...an album of easy swing and late night balladry.
John Eyles 2002-11-20
Bennie Wallace has carved out his own particular niche in the jazz spectrum, and he continues to fill it perfectly. He is able to balance tradition and innovation and make that balance sound easy and natural. He has a big, beautiful tone on the tenor sax that doesn't make the frequent comparisons to Ben Webster seem fanciful. He also has enough modernisms in his playing to draw parallels with Sonny Rollins or Eric Dolphy, as he amply demonstrates with some unexpected leaps on Dizzy Gillespie's "Con Alma".
Wallace is joined here by three players who have a similar balance between old and new; Mulgrew Miller on piano, Peter Washington on bass and Lewis Nash on drums. The four sound very comfortable together, with an easy sense of swing that would put many long-established groups to shame.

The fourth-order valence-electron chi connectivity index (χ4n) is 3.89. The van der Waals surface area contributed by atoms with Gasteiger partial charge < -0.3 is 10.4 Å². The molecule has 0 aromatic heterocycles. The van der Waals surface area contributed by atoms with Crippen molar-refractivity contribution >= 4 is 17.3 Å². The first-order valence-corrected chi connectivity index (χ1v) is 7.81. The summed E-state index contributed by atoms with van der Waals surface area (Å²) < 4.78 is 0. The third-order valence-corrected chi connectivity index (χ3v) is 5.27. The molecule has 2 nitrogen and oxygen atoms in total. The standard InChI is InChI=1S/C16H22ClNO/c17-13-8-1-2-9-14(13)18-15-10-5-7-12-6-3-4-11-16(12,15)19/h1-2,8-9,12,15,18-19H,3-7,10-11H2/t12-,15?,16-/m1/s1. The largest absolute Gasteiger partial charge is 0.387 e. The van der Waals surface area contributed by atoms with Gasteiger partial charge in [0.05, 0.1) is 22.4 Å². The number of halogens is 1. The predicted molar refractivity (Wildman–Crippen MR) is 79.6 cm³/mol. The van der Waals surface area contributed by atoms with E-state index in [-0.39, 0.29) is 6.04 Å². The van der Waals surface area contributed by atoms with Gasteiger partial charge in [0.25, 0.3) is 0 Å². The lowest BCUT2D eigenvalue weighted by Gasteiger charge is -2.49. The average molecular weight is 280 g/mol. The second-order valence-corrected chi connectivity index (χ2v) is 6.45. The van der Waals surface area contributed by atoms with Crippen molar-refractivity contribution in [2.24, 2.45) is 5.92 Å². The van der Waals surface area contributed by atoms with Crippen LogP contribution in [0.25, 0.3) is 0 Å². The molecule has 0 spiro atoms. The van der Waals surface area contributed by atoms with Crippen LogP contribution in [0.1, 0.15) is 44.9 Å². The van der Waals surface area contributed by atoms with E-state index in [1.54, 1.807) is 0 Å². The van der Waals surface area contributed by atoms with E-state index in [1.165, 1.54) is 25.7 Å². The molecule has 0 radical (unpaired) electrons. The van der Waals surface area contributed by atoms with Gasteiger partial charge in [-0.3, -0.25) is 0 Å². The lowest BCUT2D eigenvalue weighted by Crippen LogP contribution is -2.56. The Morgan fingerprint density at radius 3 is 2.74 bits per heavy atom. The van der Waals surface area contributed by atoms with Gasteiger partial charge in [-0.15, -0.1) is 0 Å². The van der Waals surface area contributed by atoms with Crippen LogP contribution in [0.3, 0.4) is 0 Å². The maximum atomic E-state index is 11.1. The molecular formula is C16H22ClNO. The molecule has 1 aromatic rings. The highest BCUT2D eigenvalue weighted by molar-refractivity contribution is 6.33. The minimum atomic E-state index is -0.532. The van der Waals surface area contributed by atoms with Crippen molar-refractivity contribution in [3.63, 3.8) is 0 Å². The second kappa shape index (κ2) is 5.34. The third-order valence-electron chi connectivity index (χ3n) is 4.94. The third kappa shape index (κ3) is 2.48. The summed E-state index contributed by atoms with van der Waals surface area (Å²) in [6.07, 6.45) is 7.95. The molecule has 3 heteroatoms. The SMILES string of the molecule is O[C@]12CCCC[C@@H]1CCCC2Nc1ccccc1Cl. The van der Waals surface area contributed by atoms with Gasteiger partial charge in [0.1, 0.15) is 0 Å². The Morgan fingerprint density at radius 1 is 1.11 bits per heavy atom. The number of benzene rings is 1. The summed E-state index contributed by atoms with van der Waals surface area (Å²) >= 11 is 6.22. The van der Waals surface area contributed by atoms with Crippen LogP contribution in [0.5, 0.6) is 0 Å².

The material is a blend of standards and jazz classics, which allow Wallace to demonstrate his strengths. One particular strength is his ballad playing; hardly surprising with that tone and control at his disposal. As if to demonstrate the point, he gives masterclass performances of two Billy Strayhorn pieces, "My Little Brown Book" and "A Flower is a Lovesome Thing"; each is milked for every drop of emotion, without ever crossing the line into sentimentality.
Moodsville is as aptly named as any recent release I can recall. Its primary aim is to create a particular mood - a mellow, late-night ambience. That aim is faultlessly achieved. Your enthusiasm for this album will largely be determined by your willingness to share in that mood...